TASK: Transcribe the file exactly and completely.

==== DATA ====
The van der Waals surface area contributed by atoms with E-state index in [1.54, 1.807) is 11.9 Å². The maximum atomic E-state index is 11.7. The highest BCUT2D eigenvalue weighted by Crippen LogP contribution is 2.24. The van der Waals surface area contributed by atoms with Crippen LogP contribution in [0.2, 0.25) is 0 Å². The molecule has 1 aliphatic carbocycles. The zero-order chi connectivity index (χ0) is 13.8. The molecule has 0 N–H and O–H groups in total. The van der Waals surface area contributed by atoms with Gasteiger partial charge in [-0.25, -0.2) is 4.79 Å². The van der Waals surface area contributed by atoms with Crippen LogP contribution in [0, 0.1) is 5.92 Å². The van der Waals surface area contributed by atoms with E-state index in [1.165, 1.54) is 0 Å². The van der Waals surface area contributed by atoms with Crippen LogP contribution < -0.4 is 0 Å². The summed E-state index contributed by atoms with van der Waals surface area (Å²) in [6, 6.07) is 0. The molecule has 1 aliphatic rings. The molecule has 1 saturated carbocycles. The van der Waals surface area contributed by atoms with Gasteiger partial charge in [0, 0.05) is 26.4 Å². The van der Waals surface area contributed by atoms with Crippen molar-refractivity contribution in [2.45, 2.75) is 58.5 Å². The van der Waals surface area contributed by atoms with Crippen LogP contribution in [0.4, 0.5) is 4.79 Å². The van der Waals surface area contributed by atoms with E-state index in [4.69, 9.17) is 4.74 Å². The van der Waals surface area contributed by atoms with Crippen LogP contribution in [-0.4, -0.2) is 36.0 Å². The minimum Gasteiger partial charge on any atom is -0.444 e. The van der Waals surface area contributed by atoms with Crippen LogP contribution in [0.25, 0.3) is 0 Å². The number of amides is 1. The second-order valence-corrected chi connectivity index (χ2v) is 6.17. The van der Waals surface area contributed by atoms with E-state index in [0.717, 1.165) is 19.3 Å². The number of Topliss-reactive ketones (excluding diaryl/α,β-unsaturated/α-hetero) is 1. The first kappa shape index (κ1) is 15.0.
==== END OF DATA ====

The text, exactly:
The van der Waals surface area contributed by atoms with E-state index in [1.54, 1.807) is 11.9 Å². The maximum atomic E-state index is 11.7. The highest BCUT2D eigenvalue weighted by Crippen LogP contribution is 2.24. The van der Waals surface area contributed by atoms with Crippen LogP contribution in [0.2, 0.25) is 0 Å². The molecule has 1 aliphatic carbocycles. The zero-order chi connectivity index (χ0) is 13.8. The molecule has 0 N–H and O–H groups in total. The van der Waals surface area contributed by atoms with Gasteiger partial charge in [-0.25, -0.2) is 4.79 Å². The van der Waals surface area contributed by atoms with Crippen LogP contribution in [0, 0.1) is 5.92 Å². The van der Waals surface area contributed by atoms with E-state index in [1.165, 1.54) is 0 Å². The van der Waals surface area contributed by atoms with Crippen LogP contribution < -0.4 is 0 Å². The summed E-state index contributed by atoms with van der Waals surface area (Å²) in [6, 6.07) is 0. The molecule has 1 aliphatic rings. The molecule has 1 saturated carbocycles. The van der Waals surface area contributed by atoms with Gasteiger partial charge in [0, 0.05) is 26.4 Å². The van der Waals surface area contributed by atoms with Crippen molar-refractivity contribution in [2.45, 2.75) is 58.5 Å². The van der Waals surface area contributed by atoms with Crippen LogP contribution in [0.4, 0.5) is 4.79 Å². The van der Waals surface area contributed by atoms with E-state index in [4.69, 9.17) is 4.74 Å². The van der Waals surface area contributed by atoms with Crippen LogP contribution in [-0.4, -0.2) is 36.0 Å². The minimum Gasteiger partial charge on any atom is -0.444 e. The van der Waals surface area contributed by atoms with Crippen LogP contribution in [0.25, 0.3) is 0 Å². The number of amides is 1. The second-order valence-corrected chi connectivity index (χ2v) is 6.17. The van der Waals surface area contributed by atoms with E-state index in [0.717, 1.165) is 19.3 Å². The number of Topliss-reactive ketones (excluding diaryl/α,β-unsaturated/α-hetero) is 1. The first kappa shape index (κ1) is 15.0.